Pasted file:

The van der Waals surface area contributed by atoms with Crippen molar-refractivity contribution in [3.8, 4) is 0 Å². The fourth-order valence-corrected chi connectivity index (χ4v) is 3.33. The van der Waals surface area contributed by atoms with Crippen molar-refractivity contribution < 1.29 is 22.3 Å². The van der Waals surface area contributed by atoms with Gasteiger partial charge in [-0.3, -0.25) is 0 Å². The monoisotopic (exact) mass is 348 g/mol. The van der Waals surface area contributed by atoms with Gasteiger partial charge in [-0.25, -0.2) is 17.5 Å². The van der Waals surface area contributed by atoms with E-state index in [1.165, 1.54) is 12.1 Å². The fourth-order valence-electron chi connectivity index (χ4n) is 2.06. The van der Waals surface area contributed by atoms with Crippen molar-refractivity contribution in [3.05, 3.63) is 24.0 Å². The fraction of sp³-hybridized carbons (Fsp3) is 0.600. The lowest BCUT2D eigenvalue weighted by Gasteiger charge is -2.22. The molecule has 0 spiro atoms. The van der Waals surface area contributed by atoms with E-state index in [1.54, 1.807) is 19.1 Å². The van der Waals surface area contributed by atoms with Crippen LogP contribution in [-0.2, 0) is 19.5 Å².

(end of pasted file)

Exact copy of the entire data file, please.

The van der Waals surface area contributed by atoms with Crippen molar-refractivity contribution in [3.8, 4) is 0 Å². The fourth-order valence-corrected chi connectivity index (χ4v) is 3.33. The van der Waals surface area contributed by atoms with Crippen molar-refractivity contribution < 1.29 is 22.3 Å². The van der Waals surface area contributed by atoms with Gasteiger partial charge in [-0.3, -0.25) is 0 Å². The monoisotopic (exact) mass is 348 g/mol. The van der Waals surface area contributed by atoms with Gasteiger partial charge in [-0.25, -0.2) is 17.5 Å². The van der Waals surface area contributed by atoms with E-state index in [1.165, 1.54) is 12.1 Å². The fourth-order valence-electron chi connectivity index (χ4n) is 2.06. The van der Waals surface area contributed by atoms with Crippen molar-refractivity contribution in [3.05, 3.63) is 24.0 Å². The fraction of sp³-hybridized carbons (Fsp3) is 0.600. The lowest BCUT2D eigenvalue weighted by Gasteiger charge is -2.22. The molecule has 0 spiro atoms. The van der Waals surface area contributed by atoms with E-state index in [1.54, 1.807) is 19.1 Å². The van der Waals surface area contributed by atoms with Crippen LogP contribution in [-0.2, 0) is 19.5 Å².